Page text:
They are standing in line behind you.
You offer to sell your share of stock in company A to the agent in the stock market for a dollar.
But the agent has already bought back other shares of stock in company A and finds that he cannot re-sell them for a dollar.
So he offers to buy your share of stock in company A for 90 cents.
The offer is good for only one minute.

You see the value of your share of stock in company A dropping as you stand there thinking about his offer.
You decide it is better to sell now at this price than to wait longer and have to sell your share in company A for even less.
You make the sale and as you are walking away you overhear the agent offer 80 cents to the guy who was in line behind you.

There are two reasons why you would want to buy or sell stocks at any given time – you believe the price will go up or it will go down in the future, or other buyers and sellers believe so.
There are two reasons why the price of a stock will go up or down.
Either market conditions are such that the business of a company will do better or worse, or, OTHER STOCK BUYERS believe that the value of a share of stock will go up or down.
Even if YOU do not believe that the value of the stock shares of a particular company will go up or down, if other buyers and sellers think so, the price of shares of stock will move according to what they do.
So if other buyers bid up the price of a share of stock, your share of that same stock will increase in value, too.
If they sell their shares of stock, bidding the price of the stock down, your shares of that stock will go down with them.
Thus, sometimes you buy simply because others are buying and sell only because others are selling.

Many short-term investors like to buy and sell shares of stock “on the margin”.
Basically, they study the price movements of the shares of stock of certain companies or industries.
They know from experience that certain shares increase or decrease in value by a certain percentage then they stop moving that direction and reverse.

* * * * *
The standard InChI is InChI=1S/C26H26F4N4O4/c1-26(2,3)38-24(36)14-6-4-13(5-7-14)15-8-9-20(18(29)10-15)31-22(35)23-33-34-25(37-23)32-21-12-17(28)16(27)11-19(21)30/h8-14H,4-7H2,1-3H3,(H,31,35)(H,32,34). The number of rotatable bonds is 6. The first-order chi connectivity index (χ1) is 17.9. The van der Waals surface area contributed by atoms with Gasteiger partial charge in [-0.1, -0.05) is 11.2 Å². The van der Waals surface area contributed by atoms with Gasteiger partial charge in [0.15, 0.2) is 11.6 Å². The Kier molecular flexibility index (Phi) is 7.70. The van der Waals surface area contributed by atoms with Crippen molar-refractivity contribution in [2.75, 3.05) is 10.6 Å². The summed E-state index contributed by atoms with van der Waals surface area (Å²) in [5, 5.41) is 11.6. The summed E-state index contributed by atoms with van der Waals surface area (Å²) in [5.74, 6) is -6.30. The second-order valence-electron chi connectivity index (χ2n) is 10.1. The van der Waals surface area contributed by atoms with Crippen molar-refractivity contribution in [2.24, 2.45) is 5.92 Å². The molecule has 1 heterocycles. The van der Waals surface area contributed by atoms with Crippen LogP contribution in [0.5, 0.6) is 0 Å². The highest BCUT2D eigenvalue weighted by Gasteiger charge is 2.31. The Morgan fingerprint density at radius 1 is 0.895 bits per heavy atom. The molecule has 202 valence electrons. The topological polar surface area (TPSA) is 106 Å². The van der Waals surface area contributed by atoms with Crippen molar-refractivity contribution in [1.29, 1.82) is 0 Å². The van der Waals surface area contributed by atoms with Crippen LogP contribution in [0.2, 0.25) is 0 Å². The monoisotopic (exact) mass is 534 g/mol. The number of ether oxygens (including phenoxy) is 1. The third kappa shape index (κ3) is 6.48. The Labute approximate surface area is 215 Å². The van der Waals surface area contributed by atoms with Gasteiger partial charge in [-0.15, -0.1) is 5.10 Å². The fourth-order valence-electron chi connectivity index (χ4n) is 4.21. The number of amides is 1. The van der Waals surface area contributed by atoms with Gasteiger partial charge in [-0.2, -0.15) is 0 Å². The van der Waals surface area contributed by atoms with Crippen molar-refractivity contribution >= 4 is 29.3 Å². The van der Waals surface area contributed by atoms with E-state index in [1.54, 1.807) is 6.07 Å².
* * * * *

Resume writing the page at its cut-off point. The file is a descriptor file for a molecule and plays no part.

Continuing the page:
So, for example, the price of a share of stock in company X tends to go up 15 percent over three months, then it stops and starts to go down.
So you buy a share of stock in company X when it is low and hold it until it gains about 14 percent, then you sell it and take your profit.
I does not matter if the stock goes up a couple more percentage points after that, you have made your “safe” money on this cycle.
You may invest your money in another stock that is in an increasing cycle while you wait for the value of the stock of company X to drop back to its expected low point.
When the value of the stock of company X hits its expected low point you buy some more shares and ride its value back up to its expected high point again.
Then you sell it again.
And so on.

Remember – supply and demand.
Price always follows demand.
When there is less demand than supply, the price drops.
When there is more demand than supply, the price rises.

Thursday, August 11, 2011

SOME QUESTIONS FOR THE BRITISH RIOTERS


In the last few days there have been riots, looting and serious property destruction in several cities in Great Britan.
A radio reporter interviewed two female participants and asked them why they were involved in the destruction.
The girls said, “To show the rich people that we can do what we want.”

This answer seems to have no relationship with the reality of the situation, and it prompted some questions in my mind.
To wit:

1 Who are the “rich people”?
2 Have rich people restricted the activities of the young people?
3 In what way have rich people restricted the activities of the young people?
4 How does destruction of cars and buildings demonstrate freedom from rich people?
5 Will the freedom of the young people be improved by destroying local stores and property?
6 Do the young people believe that the local store owners are “rich people”?
7 If the local store owners are considered “rich people”, is it the goal of the young rioters to cause them to abandon their stores that have been damaged?
8 If the local store owners abandon their damaged stores, will that have a positive or negative effect on the neighborhood?
9 If the rioters cause the “rich” local store owners to leave the area, where will the young rioters shop for the things they need/want?
10 How wealthy does a person have to be to be considered “rich”?
11 Is being “rich” a bad thing?
12 What elements of life are the rioters missing in their current situation?
13 How will this expression of anger improve the lives of the rioters?
14 Do the young rioters believe that the “rich people” are paying attention to them and will take note that they can do what they want?

Tuesday, August 09, 2011

New Car Update

No, I haven't bought one.
Just still lusting.
And have eliminated a few models.


I love this little car.
It is at the top of my list.
The Ford Focus is second. (I can't believe I just wrote that...)